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High-Dose Tigecycline in Elderly Patients with Pneumonia Due to Multidrug-Resistant Acinetobacter baumannii in Intensive Care Unit

Authors Bai XR, Jiang DC, Yan SY

Received 11 February 2020

Accepted for publication 21 April 2020

Published 18 May 2020 Volume 2020:13 Pages 1447—1454

DOI https://doi.org/10.2147/IDR.S249352

Checked for plagiarism Yes

Review by Single anonymous peer review

Peer reviewer comments 3

Editor who approved publication: Professor Suresh Antony


Xiang-Rong Bai,1,2 De-Chun Jiang,1,2 Su-Ying Yan1,2

1Department of Pharmacy, Xuanwu Hospital Capital Medical University, Beijing, People’s Republic of China; 2National Clinical Research Center for Geriatric Disorder, Beijing, People’s Republic of China

Correspondence: De-Chun Jiang Email jiangdechun@sina.com

Purpose: The association between clinical and microbiological outcomes and high-dose tigecycline (TGC) was assessed in elderly (≥ 60 years old) patients with hospital-acquired and ventilator-associated pneumonia due to multidrug-resistant Acinetobacterbaumannii(A. baumannii). This study also assessed tigecycline combination with different antibiotics and its influence on the outcome.
Patients and Methods: An observational retrospective cohort study was conducted. Patients over 60 years old were treated with standard-dose (SD) TGC (100-mg intravenous TGC initially, followed by 50-mg doses administered intravenously twice daily) and high-dose (HD) TGC (200-mg intravenous TGC initially, followed by 100-mg doses administered intravenously twice daily) for a microbially confirmed infection. The outcome was 30-day crude mortality, co-administered antimicrobial agent and the microbial eradication percentage in both groups.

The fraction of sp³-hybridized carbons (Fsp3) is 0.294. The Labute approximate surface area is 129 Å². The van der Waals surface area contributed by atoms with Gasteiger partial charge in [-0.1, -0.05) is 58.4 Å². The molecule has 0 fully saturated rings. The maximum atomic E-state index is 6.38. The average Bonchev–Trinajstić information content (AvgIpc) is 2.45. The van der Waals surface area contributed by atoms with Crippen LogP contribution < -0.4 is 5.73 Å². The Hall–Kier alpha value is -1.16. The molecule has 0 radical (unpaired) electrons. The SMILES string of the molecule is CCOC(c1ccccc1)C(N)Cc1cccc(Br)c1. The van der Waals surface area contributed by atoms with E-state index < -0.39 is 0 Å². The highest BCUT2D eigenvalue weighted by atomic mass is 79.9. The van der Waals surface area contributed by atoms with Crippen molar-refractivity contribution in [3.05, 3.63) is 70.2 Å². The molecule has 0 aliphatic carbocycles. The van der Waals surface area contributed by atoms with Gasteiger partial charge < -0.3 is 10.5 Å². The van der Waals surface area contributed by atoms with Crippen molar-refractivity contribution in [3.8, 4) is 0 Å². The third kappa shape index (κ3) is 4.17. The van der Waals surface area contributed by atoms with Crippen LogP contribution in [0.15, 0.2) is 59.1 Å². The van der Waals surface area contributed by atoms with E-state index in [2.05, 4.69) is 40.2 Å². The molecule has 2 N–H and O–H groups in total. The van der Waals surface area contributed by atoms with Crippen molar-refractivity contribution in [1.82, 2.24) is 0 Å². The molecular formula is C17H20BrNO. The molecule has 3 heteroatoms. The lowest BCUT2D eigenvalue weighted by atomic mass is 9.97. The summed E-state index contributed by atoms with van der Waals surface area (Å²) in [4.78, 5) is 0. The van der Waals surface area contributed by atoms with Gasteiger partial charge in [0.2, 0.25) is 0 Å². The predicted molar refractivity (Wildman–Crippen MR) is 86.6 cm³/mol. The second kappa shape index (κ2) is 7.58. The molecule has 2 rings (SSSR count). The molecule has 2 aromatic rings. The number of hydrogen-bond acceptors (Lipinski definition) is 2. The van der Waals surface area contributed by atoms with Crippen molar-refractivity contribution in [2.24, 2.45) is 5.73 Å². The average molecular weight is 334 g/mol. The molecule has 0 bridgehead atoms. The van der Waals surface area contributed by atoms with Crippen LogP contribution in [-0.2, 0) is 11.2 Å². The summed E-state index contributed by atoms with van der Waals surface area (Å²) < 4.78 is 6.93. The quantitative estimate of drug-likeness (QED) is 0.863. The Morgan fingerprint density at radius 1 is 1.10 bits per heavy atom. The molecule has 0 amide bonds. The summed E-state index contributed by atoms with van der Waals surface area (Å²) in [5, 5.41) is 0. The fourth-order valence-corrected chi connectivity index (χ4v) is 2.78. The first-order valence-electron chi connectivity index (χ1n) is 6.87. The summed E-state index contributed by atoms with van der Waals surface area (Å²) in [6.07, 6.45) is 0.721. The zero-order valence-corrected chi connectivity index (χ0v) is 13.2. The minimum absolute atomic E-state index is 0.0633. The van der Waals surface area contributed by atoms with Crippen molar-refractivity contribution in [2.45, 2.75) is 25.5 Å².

Results: A total of 48 multidrug-resistant A. baumannii respiratory patients were identified. Tigecycline was administered to 85% of ventilation-associated pneumonia (VAP) patients (28/33) in the SD group and 80% of VAP patients (12/15) in the HD group. Combined therapy was the major treatment option in both groups, accounting for 85% and 87%, respectively. Median treatment duration in both groups was 7.36 vs 8.6 days, respectively. Survival days were 13.61 vs 12.4 days (P=0.357), respectively. The 30-day crude mortality was 39.4% (13/33) for the SD group and 14% (2/15) for the HD group (P=0.098). The microbial eradication rate of respiratory specimens in the SD group was higher than that in the HD group (P=0.02). The variables associated with 30-day crude mortality were chronic obstructive pulmonary disease (hazard ratio [HR] 11.63, 95% CI 1.094– 123.058; P=0.042), tigecycline treatment duration (HR 0.690, 95% CI 0.515– 0.926; P=0.013), and surgery before infection (HR 79.276, 95% CI 6.983– 899.979; P=0.000). High-dose tigecycline was not associated with 30-day crude mortality (adjusted HR 0.329, 95% CI 0.074– 1.460; P=0.145). Combined antibiotics was also not different between the two groups.
Conclusions: High-dose tigecycline was not associated with 30-day crude mortality in elderly patients with pneumonia due to multidrug-resistant A. baumannii, although the microbial eradication rate was high.

Keywords: pneumonia, critical ill patients, high-dose tigecycline, drug-resistant, Acinetobacter baumannii

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